However, prices in nearshore countries are rising. This makes service providers in these countries less competitive compared to offshore service providers. That means you can either form subcontracting partnerships with them, or compete with them.
Limit the possible disadvantages of being offshore. Provide excellent communication, availability in the required time zone and good security and privacy measures.
Differentiate yourself from onshore and nearshore providers to remain competitive. Emphasise how you are different in your marketing message. Do not only compete on price, but also analyse what other advantages you can offer. For example access to skills, specialised industry expertise or around-the-clock operations (24/7).
Research what your competitors are doing right and wrong. This can help you differentiate yourself from them.
Partner with nearshore service providers, as Eastern European companies are looking for cheaper destinations. Many service providers in developing countries have not yet recognised this opportunity.
Subcontracting by European service providers
Subcontracting by European service providers is your most realistic market entry channel. It means that European service providers subcontract cloud services to you, which end user companies have contracted to them.
Decide on a business model. Either develop your own cloud solutions, or focus on cloud development services for a European partner.
Target service providers whose size is in line with your capacity.
Focus on companies that serve the same industries as your company.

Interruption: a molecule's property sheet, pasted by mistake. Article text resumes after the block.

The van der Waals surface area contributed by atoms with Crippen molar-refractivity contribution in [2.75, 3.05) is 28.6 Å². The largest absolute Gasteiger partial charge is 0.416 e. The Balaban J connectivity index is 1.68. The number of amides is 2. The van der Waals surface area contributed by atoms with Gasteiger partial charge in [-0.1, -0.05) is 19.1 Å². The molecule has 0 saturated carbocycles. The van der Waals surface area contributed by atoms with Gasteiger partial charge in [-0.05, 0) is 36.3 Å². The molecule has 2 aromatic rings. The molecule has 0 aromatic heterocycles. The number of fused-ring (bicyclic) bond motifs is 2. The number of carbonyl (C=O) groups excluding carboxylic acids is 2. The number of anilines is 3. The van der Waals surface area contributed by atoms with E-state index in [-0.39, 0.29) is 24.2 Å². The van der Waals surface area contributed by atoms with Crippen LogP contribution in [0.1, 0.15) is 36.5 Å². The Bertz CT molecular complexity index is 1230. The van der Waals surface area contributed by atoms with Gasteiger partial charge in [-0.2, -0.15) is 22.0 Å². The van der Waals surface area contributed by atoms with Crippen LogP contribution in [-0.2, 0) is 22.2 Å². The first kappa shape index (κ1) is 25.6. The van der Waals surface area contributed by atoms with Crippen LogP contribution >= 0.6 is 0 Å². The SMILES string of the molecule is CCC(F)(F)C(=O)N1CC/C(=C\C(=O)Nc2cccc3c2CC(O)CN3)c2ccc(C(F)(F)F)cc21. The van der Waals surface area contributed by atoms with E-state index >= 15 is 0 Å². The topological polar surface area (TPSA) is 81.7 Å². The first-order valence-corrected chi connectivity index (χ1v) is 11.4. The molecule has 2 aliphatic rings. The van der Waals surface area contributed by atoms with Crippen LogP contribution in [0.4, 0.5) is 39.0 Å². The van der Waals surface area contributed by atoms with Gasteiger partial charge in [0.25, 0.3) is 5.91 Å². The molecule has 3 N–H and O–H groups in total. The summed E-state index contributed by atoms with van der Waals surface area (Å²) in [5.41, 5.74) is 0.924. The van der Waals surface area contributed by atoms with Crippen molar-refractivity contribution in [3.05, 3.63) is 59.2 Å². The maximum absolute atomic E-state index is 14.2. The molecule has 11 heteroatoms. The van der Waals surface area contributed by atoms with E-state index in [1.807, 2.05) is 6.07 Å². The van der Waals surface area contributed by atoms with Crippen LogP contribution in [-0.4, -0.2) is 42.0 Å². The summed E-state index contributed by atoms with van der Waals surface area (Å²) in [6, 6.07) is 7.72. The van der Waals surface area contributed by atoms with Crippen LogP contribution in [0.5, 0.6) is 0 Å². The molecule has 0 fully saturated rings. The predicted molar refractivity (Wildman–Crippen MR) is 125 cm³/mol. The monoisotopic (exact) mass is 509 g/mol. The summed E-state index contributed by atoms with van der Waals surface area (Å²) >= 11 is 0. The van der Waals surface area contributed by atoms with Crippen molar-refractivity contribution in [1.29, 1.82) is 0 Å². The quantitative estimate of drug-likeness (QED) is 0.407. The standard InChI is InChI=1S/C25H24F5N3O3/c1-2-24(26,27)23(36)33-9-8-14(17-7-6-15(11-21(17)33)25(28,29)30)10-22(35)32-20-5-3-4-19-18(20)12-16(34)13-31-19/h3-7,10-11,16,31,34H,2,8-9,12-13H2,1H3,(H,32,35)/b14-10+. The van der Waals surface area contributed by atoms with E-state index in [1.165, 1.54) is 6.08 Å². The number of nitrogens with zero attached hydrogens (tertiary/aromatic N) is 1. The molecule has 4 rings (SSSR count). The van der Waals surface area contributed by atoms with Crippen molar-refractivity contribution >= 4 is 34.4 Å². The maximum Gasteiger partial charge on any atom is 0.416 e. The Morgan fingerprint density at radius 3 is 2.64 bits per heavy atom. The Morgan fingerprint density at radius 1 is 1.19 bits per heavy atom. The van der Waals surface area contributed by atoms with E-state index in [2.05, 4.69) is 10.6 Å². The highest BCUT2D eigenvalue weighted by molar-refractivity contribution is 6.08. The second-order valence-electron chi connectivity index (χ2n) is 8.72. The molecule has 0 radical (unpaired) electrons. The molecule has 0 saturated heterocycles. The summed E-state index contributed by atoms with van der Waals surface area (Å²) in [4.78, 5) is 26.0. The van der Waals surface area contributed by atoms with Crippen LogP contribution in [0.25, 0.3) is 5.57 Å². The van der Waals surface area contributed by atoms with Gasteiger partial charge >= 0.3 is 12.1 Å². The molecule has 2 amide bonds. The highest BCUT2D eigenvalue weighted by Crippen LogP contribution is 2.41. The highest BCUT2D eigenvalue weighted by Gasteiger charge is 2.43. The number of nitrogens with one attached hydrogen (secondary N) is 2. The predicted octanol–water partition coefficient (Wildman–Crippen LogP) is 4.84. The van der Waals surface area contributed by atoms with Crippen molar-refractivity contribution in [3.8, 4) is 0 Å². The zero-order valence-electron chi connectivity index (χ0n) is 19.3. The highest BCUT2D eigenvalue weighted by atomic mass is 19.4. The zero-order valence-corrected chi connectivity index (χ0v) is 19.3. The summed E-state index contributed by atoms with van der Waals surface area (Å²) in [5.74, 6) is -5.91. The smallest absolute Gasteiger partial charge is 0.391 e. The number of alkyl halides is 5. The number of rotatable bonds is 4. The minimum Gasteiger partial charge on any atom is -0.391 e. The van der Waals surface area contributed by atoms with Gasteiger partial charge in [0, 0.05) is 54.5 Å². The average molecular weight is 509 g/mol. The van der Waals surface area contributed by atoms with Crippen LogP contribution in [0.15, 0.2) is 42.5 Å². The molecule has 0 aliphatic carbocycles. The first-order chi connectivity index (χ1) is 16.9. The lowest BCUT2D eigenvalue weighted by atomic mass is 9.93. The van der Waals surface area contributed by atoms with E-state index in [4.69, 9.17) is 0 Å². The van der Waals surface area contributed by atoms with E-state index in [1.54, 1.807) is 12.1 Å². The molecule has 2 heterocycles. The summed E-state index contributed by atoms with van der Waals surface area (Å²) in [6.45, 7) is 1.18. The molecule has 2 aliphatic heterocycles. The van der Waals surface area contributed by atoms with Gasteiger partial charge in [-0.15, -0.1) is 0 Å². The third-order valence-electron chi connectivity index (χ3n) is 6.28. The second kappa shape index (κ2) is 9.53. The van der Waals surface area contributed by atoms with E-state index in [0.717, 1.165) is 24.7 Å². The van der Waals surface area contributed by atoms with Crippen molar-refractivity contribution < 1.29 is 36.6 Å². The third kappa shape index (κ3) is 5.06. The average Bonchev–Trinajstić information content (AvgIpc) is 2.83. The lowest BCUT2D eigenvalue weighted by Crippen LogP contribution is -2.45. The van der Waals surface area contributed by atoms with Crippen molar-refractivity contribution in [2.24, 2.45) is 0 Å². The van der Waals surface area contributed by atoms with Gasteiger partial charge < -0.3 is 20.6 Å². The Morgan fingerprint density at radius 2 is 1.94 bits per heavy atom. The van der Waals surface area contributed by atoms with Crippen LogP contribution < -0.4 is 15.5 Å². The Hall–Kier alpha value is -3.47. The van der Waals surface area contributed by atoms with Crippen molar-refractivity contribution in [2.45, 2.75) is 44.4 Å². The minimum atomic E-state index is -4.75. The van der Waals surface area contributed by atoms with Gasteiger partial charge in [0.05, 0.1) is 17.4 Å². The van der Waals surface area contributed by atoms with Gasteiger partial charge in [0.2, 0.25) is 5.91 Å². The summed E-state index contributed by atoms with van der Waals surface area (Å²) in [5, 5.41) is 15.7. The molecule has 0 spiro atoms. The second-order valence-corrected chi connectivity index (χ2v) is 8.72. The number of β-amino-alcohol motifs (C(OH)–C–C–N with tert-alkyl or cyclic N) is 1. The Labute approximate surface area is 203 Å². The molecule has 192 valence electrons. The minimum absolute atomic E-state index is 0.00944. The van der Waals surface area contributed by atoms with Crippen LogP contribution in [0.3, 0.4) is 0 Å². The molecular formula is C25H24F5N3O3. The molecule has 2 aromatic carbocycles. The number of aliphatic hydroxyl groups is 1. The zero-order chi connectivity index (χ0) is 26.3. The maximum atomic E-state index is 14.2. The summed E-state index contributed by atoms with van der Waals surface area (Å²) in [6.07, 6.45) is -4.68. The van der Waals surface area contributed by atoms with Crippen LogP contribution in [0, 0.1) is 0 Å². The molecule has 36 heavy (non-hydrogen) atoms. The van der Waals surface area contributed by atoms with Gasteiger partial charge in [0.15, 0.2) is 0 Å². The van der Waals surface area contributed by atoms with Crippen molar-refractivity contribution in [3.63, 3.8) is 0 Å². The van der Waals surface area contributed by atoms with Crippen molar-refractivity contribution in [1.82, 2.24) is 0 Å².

Attend relevant industry events in your target country to meet potential partners. This also allows you to learn more about their business culture. For example Cloud and DevOps World and Cloud Expo Europe in the United Kingdom, Cloud Expo Europe in Germany and International Conference on Cloud Computing at different locations worldwide.
Use industry associations to find potential customers in Europe. For example the European cloud computing industry association Eurocloud, Bitkom in Germany, Nederland ICT in the Netherlands and UKITA in the United Kingdom.
National outsourcing associations can also be interesting sources to find potential customers. For example Global Sourcing Association in the United Kingdom, Outsourcing Verband in Germany and Platform Outsourcing in the Netherlands.
Develop good promotional tools, such as a professional company website and a company leaflet. Also invest in Search Engine Marketing, so potential customers can easily find your company online.
Direct sales to end users
You can also try to sell your cloud services/solutions directly to European end user companies. New electronic marketplaces may make this easier. These marketplaces are a cheap marketing tool. They are expected to lead to lower transaction costs for searching, evaluating, integrating and monitoring cloud services. Although they mainly contain smaller projects for freelancers, they could lead to pilot projects for companies. However, you need excellent end-market knowledge.
You can approach European service providers and end users of cloud services directly, or through an intermediary. A local contact person is an advantage, especially if you are located in a lesser-known outsourcing destination. Intermediaries, such as a consultant/matchmaker or sales/marketing representative, can therefore be an important channel to establish contact with potential buyers.
See our study about market channels and segments on the European outsourcing market for more general information. Also refer to our study on finding buyers in the European market.
Price is the main reason for European companies to outsource cloud services to developing countries. Staff salaries make up a large share of the costs of IT services. This means outsourcing cloud services to countries with lower wages can lead to considerable savings. For example, the average annual salary of a software developer in Western Europe is between €36,000 and €50,000. In offshore destinations, this is usually significantly lower.
Research the average salaries in your European target country. For example via Payscale, a global database for salary profiles.
Emphasise the potential salary savings in your marketing.